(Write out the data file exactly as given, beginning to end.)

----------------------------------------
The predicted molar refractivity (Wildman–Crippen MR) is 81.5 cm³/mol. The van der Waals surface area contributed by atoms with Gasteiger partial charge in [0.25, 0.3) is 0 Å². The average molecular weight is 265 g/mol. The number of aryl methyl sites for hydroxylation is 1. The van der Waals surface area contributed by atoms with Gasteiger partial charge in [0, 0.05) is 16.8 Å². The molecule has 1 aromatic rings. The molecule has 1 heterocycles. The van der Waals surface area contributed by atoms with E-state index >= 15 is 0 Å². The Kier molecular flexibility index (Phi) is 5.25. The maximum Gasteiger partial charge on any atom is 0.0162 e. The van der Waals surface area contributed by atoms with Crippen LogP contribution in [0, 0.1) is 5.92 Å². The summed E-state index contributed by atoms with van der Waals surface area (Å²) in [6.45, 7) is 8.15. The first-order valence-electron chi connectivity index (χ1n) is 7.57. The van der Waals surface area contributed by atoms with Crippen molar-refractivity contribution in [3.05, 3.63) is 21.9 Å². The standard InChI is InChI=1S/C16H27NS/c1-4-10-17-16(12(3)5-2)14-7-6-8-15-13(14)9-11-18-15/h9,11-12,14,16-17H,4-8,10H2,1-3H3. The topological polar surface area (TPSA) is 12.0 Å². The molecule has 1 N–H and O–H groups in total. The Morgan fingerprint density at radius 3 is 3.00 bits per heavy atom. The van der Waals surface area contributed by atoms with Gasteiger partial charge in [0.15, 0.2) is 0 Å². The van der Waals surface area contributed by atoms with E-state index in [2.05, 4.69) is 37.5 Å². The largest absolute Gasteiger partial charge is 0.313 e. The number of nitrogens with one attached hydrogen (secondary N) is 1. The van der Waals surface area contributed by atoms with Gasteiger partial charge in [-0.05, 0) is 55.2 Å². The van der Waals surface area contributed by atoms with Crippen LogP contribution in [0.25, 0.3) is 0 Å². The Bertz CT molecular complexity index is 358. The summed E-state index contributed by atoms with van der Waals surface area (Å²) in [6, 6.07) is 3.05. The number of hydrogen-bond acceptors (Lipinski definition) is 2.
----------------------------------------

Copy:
The predicted molar refractivity (Wildman–Crippen MR) is 81.5 cm³/mol. The van der Waals surface area contributed by atoms with Gasteiger partial charge in [0.25, 0.3) is 0 Å². The average molecular weight is 265 g/mol. The number of aryl methyl sites for hydroxylation is 1. The van der Waals surface area contributed by atoms with Gasteiger partial charge in [0, 0.05) is 16.8 Å². The molecule has 1 aromatic rings. The molecule has 1 heterocycles. The van der Waals surface area contributed by atoms with E-state index >= 15 is 0 Å². The Kier molecular flexibility index (Phi) is 5.25. The maximum Gasteiger partial charge on any atom is 0.0162 e. The van der Waals surface area contributed by atoms with Crippen LogP contribution in [0, 0.1) is 5.92 Å². The summed E-state index contributed by atoms with van der Waals surface area (Å²) in [6.45, 7) is 8.15. The first-order valence-electron chi connectivity index (χ1n) is 7.57. The van der Waals surface area contributed by atoms with Crippen molar-refractivity contribution in [3.05, 3.63) is 21.9 Å². The standard InChI is InChI=1S/C16H27NS/c1-4-10-17-16(12(3)5-2)14-7-6-8-15-13(14)9-11-18-15/h9,11-12,14,16-17H,4-8,10H2,1-3H3. The topological polar surface area (TPSA) is 12.0 Å². The molecule has 1 N–H and O–H groups in total. The Morgan fingerprint density at radius 3 is 3.00 bits per heavy atom. The van der Waals surface area contributed by atoms with Gasteiger partial charge in [0.15, 0.2) is 0 Å². The van der Waals surface area contributed by atoms with E-state index in [2.05, 4.69) is 37.5 Å². The largest absolute Gasteiger partial charge is 0.313 e. The number of nitrogens with one attached hydrogen (secondary N) is 1. The van der Waals surface area contributed by atoms with Gasteiger partial charge in [-0.05, 0) is 55.2 Å². The van der Waals surface area contributed by atoms with Crippen LogP contribution in [0.25, 0.3) is 0 Å². The Bertz CT molecular complexity index is 358. The summed E-state index contributed by atoms with van der Waals surface area (Å²) in [6, 6.07) is 3.05. The number of hydrogen-bond acceptors (Lipinski definition) is 2.